After spending 4 months using the 4Q survey tool from Avinash and iPerceptions, I have a whole new paradigm on web analytics and the usefulness of clickstream data. More importantly, I have 4 key lessons to share, as well as my own surprising VOC data for iPerceptions!
1. When you’re buying traffic, and especially traffic that has to convert and is not just bought for branding purposes, be sure to pause your 4Q survey tool! I made this mistake when I was hiring recently, which resulted in lowering my visitor-to-job-application conversion rate. At least one person took the survey to tell me that it was annoying to come for a job application and get that, and another decided that he’d give me his email in the survey and let me get back to him that way.
There’s an exception to this rule though: If you’re buying traffic and your conversion rate really sucks, then 4Q can help explain what the matter is.
When I first published my Internal Link Building post, it wasn’t actually available to download yet. I got a good deal of flack and learned my lesson to only announce things when all my ducks are in a row and ready to be used/downloaded/bought etc. Similarly, if your traffic doesn’t convert, you may as well ask them what the problem is!
2. Answers get repetitive after a while, assuming that your site doesn’t change its purpose. In my case, there’s a number of loyal fans and friends in the industry who’ve built a relationship with my blog and I and appreciate the content. There are also people who find the survey annoying, but I’ll get to that later.
On the stats side, roughly the same percentage of people each month come by for each given purpose. Those looking to read my blog tally about 35% (when I buy traffic) – 50% (when I don’t buy traffic), a tiny percentage come in looking to buy or contact me (under 5% each), and about 30% visit looking to “research.”
In this respect, the tool goes from great to good to just OK :(! As time goes on, you get marginally fewer and fewer original, useful responses and it takes increasingly more time to find an actionable point that you haven’t yet addressed.
Which leads me to my next point.
3. Regardless of what your site does (blog, e-commerce, etc.), some percentage of your visitors are probably looking to contact you. If you only offer a quote request form as the sole means of contact (besides listing an email address or postal mail address), then some of your visitors will leave discontent. I myself rarely contact people whose sites don’t offer a contact form. So the lesson here is twofold: (i) Make sure you have a contact page and (ii) Put a form on it. It may be obvious to you, but it wasn’t for me.
4. People don’t read instructions, especially when there are colorful elements in the same area as their eyes are focused on. Graphic design leads the eye around a page, form or whatever else you show visitors, and this is true of survey forms as well. The number of people who thought that they were supposed to do the survey right away leads me to conclude that the instructions were ignored. This is especially so since 4Q uses a popunder; visitors had to click on it to bring it up – they had to make at least a small effort to do the survey.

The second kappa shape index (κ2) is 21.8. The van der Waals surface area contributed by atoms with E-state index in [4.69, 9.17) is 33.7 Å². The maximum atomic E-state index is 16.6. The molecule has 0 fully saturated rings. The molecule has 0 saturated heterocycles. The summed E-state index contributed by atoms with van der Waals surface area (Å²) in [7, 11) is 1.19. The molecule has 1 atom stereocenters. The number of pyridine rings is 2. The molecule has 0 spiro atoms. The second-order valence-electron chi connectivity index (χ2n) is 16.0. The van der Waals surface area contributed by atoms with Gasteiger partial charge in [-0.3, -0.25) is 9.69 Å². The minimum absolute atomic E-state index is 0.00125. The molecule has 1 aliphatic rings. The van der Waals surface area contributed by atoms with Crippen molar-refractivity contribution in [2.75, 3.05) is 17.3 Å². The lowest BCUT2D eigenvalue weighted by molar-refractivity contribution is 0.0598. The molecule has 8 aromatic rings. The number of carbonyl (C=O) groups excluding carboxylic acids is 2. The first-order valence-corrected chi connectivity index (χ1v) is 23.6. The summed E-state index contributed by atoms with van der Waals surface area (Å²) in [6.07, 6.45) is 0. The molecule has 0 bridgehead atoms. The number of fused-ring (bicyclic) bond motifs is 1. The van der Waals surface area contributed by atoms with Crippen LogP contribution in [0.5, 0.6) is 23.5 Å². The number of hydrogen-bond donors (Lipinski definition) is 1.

5. Bit of a bonus, but mostly for newbies: visitors ignore your main navigation. Therefore, your homepage would do well to offer redundant links to your most valuable pages (e.g. “site-purpose”- / “conversion”-wise) .
For iPerceptions, here’s some feedback to improve your product.
A. The usefulness of 4Q voice-of-customer surveys is very limited by the inability to provide custom answers to survey questions. Knowing that people came to “buy” is interesting … but what did they want to buy? SEO services? PPC Management? Text link ads? My soul? Even more mysterious is the answer “research”.
If you’re going to provide a survey tool, it’s not that hard to let survey creators customize the answers to their questions. Survey Gizmo, which I use for my contact and quote request forms, allows even free users to do that (besides offering a lot of goodies to premium users; more on that soon).
B. Asking for permission to survey people right at the start annoys lots of people; they don’t get that they can do it after they’re done with the site. As I said, expect users to ignore instructions.
At first, I thought it was a technical issue, but after contacting your support, I was told that the popunder works fine across browsers and also told that perhaps I was using an older version of 4Q. I installed the new one and continued to get the same feedback, which leads me to conclude that people ignore instructions, as I’ve said. People get annoyed at being asked about customer satisfaction when they haven’t yet used the site!
And before you dismiss this as no big deal and just the price to pay to get valuable insights from other users, consider that this also annoys people using 4Q to get voice-of-customer data. I had to wade through these useless responses to get through to the good stuff. And I do say wade, cuz they made up a significant percentage of visitors.
Besides, this also distorts your satisfaction percentage numbers downwards.
Therefore, perhaps the popunder should be dropped in favor of asking the question on a visitor’s exit and then show them a popup or DHTML survey.
I shared the post with Avinash beforehand so that he could respond to my criticism if he so wished, and correct any errors I’ve made. Here’s what he said:
“In the context of your experience, the post is fine. For websites where things don’t change at all and not too many people use them, it might be productive to use 4Q initially and then maybe periodically. But obviously that would be the case of other types of websites or for pretty much any business website where things change all the time and as do visitors. I am confident that your readers are intelligent and will understand this nuance.”
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